The Missouri Supreme Court on Tuesday suspended a St. Louis lawyer who lied for more than five years to a client after failing to file his lawsuit.
Jonathan D. Valentino, formerly of Armstrong Teasdale in Clayton, was assigned in December 2009 to represent Michael Greenblatt in a boundary dispute with his neighbor. Valentino, an associate with the firm since 2004, agreed to file the lawsuit.
But, as he later told a disciplinary panel, according to briefs, he forgot to file it. When the client contacted him to check up on the case, Valentino lied and told Greenblatt it was on file.
Over the next five years, the lie grew, as Valentino regularly called or emailed Greenblatt with updates on the case, telling him that there were problems in getting the suit served, that a trial date had been set, that a summary judgment was issued in favor of Greenblatt and that the defendant had filed an appeal — none of which was true.
In January 2016, after not responding to numerous inquiries from the man about the case, Valentino told the man he never filed the lawsuit and had lied when giving the man the updates.
Over the course of the case, Valentino caused his law firm to bill the man more than $600, which the firm ultimately refunded to the man.
In February 2016, Valentino self-reported his misconduct to both his law firm and the Office of Chief Disciplinary Counsel and subsequently lost his job at Armstrong Teasdale before going to work for Cofman Townsley, a personal injury law firm.
Armstrong Teasdale refunded $662.50 that had been billed to Greenblatt for Valentino’s failure to work the non-existent case.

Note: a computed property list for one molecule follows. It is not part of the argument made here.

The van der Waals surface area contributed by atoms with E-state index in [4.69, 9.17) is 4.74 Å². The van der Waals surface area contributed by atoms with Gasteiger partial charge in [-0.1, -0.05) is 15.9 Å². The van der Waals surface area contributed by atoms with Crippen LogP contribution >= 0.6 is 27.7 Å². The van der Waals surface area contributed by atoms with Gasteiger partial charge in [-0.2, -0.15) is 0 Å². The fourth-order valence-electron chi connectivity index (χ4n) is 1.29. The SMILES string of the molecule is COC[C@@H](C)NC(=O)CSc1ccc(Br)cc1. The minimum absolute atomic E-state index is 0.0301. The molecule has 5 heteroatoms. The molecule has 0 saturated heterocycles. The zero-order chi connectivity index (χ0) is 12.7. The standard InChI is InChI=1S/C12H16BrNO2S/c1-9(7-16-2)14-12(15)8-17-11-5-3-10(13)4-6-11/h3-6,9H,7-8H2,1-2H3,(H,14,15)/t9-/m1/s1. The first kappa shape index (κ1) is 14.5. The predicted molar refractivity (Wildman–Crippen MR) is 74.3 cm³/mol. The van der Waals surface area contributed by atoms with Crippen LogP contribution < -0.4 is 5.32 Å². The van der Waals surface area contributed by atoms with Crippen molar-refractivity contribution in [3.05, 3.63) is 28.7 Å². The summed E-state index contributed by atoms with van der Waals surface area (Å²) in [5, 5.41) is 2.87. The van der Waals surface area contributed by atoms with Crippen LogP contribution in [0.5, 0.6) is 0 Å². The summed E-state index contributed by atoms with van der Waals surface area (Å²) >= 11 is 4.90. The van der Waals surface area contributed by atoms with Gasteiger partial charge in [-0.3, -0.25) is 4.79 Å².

After an evidentiary hearing, a regional disciplinary hearing panel in August 2017 issued its decision concluding Valentino had violated several rules of professional responsibility. The panel recommended that Valentino be suspended with no leave to apply for reinstatement for at least one year.
They also recommended the suspension be stayed and that Valentino be placed on probation for one year. The chief disciplinary counsel rejected the proposed discipline and is now asking the Missouri Supreme Court to suspend Valentino indefinitely with no leave to apply for reinstatement for one year.
The disciplinary hearing panel recommended that Valentino be placed on a probation, but OCDC called for a suspension. In arguments before the Supreme Court on Wednesday, Jan. 10, Chief Disciplinary Counsel Alan Pratzel acknowledged that the incident was an “outlier” in Valentino’s otherwise unblemished 13-year career and that he was “clearly remorseful” for what he’d done.
Still, the court found Valentino guilty of professional misconduct and suspended him from practicing law in the state of Missouri for six months. He was also ordered to pay a $1,000 fine.
Valentino attended St. Louis University for his undergraduate studies and, in 2000, graduated magna cum laude with a Bachelor of Science in Biology. He went on to attend St. Louis University School of Law, where he earned his Juris Doctor in 2003.
Valentino was an associate at Armstrong Teasdale from 2003 to 2015 before becoming a partner in 2015-2016.